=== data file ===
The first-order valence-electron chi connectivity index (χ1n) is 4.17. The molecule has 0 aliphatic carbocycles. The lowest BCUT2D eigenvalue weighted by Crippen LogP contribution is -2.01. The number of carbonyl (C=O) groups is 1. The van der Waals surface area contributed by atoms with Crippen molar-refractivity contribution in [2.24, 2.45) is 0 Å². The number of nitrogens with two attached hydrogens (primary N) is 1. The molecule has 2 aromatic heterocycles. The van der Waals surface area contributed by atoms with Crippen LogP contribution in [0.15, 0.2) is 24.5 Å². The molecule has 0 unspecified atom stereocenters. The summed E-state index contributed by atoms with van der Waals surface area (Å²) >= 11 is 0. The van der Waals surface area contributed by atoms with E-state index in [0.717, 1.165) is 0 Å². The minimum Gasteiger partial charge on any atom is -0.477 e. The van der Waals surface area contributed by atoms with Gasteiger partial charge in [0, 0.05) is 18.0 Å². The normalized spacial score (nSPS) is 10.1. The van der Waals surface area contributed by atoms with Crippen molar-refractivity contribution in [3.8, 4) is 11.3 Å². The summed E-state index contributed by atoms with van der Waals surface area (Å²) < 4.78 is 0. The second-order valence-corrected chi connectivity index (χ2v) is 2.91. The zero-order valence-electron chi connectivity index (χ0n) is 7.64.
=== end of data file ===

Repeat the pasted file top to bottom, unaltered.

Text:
The first-order valence-electron chi connectivity index (χ1n) is 4.17. The molecule has 0 aliphatic carbocycles. The lowest BCUT2D eigenvalue weighted by Crippen LogP contribution is -2.01. The number of carbonyl (C=O) groups is 1. The van der Waals surface area contributed by atoms with Crippen molar-refractivity contribution in [2.24, 2.45) is 0 Å². The number of nitrogens with two attached hydrogens (primary N) is 1. The molecule has 2 aromatic heterocycles. The van der Waals surface area contributed by atoms with Crippen LogP contribution in [0.15, 0.2) is 24.5 Å². The molecule has 0 unspecified atom stereocenters. The summed E-state index contributed by atoms with van der Waals surface area (Å²) >= 11 is 0. The van der Waals surface area contributed by atoms with E-state index in [0.717, 1.165) is 0 Å². The minimum Gasteiger partial charge on any atom is -0.477 e. The van der Waals surface area contributed by atoms with Gasteiger partial charge in [0, 0.05) is 18.0 Å². The normalized spacial score (nSPS) is 10.1. The van der Waals surface area contributed by atoms with Crippen molar-refractivity contribution in [3.8, 4) is 11.3 Å². The summed E-state index contributed by atoms with van der Waals surface area (Å²) < 4.78 is 0. The second-order valence-corrected chi connectivity index (χ2v) is 2.91. The zero-order valence-electron chi connectivity index (χ0n) is 7.64.